The Scampering Gourmet
Disgust for rats is probably innate, and any mention of the furry germ bags makes me gag. So you can imagine how unpleasant Ratatouille sounded to me. A movie starring a rat was bad enough, but a French rodent named Remy who becomes a chef and scampers to the pinnacle of human haute cuisine? Beyond nasty!
Willard (the 1971 original, not the 2003 remake) made a big, stomach-turning impression on me. Watching the title nerd let loose his pets Ben and Socrates on his enemies kicked-up my repulsion to a phobic notch. However, there's good news about Ratatouille. I never reached for the barf bag. Leave it to writer-director Brad Bird (The Incredibles) and his Pixar colleagues to make the concept of a rodent chef palatable, if not completely appetizing. Though it took a while, this ingenious animated flick won me over with its superior visuals and sophisticated direction.
Taking its title from Remy's signature dish, Ratatouille incorporates rats' deserved reputation for being unclean and unwelcome; and, motivated by self-preservation, they detest humans just as much. Equipped with the taste buds and olfactory mechanism of a true gourmand, Remy (voiced by Patton Oswalt) is the exception. A genuine foodie, he's put off by the scavenger ways of his fellow vermin. He seeks fresh comestibles and longs to use them in the finest dishes. How he gets to the point where he can realize his culinary dream is complicated.
Guided by the spirit of a dead chef Emile Gusteau (Brad Garrett), Remy is separated from the colony led by his father Django (Brian Dennehy) and ends up in the kitchen of Gusteau's celebrated Paris restaurant. There he encounters Gusteau's mercenary sous chef Skinner (Ian Holm) and a bumbling young man called Linguini (Lou Romano). It's through the latter -- a gastronomic incompetent who turns out to be Gusteau's progeny -- that he begins cooking up a storm. Specifically, he hides under Linguini's toque and shows him what to do by pulling his hair. Together with female colleague Colette (Janeane Garofalo), Remy and Linguini try to save Gusteau's reputation and win over a crusty food critic Anton Ego (Peter O’Toole).
Welcoming vermin into the kitchen and feasting on their culinary handiwork takes the message of inclusion as far as it can go perhaps. Movies have reached the point where simply anthropomorphizing animals won't cut it: now they have to prepare our meals. We go from Gusteau's democratic mantra "Anyone can cook" -- which encompasses socio-economic status, gender and species -- to the nature-versus-nurture debate. Remy's father is equally opposed to him in the kitchen as hygiene-minded humans. When Django argues, "You can't change nature," Remy replies, "Nature is change." Finally, we go from this Darwinian exchange to a speech by the snooty, emaciated critic Ego in which he sums up the movie's message in these terms: "Not everyone can be a great artist but a great artist can come from anywhere."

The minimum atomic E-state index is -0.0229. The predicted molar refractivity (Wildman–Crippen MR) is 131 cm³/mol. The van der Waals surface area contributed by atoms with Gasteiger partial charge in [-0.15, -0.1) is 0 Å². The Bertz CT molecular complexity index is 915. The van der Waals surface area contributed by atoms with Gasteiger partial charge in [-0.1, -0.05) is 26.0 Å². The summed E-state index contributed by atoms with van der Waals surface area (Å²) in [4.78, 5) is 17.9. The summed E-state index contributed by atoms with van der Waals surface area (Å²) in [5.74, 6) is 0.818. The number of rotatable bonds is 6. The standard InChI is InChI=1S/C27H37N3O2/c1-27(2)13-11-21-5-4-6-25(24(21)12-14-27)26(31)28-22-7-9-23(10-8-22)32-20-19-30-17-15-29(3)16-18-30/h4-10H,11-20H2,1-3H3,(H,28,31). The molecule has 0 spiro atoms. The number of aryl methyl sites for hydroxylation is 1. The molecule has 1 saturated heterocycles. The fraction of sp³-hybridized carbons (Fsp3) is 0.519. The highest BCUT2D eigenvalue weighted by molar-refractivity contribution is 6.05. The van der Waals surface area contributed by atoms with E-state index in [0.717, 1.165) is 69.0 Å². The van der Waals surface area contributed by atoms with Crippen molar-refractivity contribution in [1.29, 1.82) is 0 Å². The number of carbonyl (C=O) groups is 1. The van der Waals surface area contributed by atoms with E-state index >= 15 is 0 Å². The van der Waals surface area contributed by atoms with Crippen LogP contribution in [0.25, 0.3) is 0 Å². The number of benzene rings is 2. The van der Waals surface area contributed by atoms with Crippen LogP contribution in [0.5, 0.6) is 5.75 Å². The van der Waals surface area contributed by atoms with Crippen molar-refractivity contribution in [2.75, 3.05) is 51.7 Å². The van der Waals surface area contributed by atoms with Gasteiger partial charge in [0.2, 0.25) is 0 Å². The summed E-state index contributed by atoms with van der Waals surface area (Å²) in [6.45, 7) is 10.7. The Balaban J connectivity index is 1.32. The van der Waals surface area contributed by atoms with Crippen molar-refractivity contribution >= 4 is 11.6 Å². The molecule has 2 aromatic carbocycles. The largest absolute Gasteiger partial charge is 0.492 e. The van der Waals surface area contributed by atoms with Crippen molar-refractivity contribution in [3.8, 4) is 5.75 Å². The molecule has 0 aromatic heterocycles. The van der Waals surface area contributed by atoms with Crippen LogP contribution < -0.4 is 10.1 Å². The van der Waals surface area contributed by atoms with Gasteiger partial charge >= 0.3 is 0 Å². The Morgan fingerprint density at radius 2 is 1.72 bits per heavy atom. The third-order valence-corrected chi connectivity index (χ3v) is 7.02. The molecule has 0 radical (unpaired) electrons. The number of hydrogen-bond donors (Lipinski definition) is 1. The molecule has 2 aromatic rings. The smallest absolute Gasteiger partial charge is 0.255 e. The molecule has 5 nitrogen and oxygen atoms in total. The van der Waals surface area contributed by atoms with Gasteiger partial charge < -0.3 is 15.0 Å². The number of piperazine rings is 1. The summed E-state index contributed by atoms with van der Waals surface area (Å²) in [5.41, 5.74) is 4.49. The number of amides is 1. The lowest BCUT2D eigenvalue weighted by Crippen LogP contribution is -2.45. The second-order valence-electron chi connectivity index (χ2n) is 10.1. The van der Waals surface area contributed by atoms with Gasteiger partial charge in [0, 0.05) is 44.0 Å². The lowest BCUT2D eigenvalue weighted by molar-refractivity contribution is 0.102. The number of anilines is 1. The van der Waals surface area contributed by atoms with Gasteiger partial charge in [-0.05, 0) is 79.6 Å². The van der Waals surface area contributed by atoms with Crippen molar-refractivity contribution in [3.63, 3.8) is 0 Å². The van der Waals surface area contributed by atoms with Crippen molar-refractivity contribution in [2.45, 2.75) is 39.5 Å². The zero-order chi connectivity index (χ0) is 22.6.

True. Yet it does seem that Pixar produces the best artists when it comes to making animated movies. Furthermore, while filmmaking (like cooking) is usually a communal effort, there's really only one chef in "Ratatouille's kitchen. Brad Bird deserves five stars for ensuring the rats are cuddly and colorful enough to be sympathetic, for staging action sequences with clarity and precision (a Vespa chase through the Paris streets is as real as any chase in The Bourne Identity), and for minding the details. Those of us who recoil at the thought of intentionally linking food and rats can appreciate that Bird has Remy's natural brethren disinfect in the dishwasher before helping him prepare the climactic meal.
Bird's only significant misstep is that he comes close to over-stuffing the goose. Ten minutes could have been trimmed off the movie and tots may wander during a few courses. Yet he does save the best dish for last; the final scenes are the most clever and entertaining. Understandably, the foodie establishment didn't feel comfortable endorsing Ratatouille before its release. After a viewing, I can picture Julia Child and all the bygone master chefs applauding from that kitchen in the sky. I still don't want vermin near my food and I'll never watch Willard again, but my compliments to the chef for almost making me forget rats spread The Plague.
(Released by Walt Disney Pictures/Pixar and rated "G" as suitable for all ages.)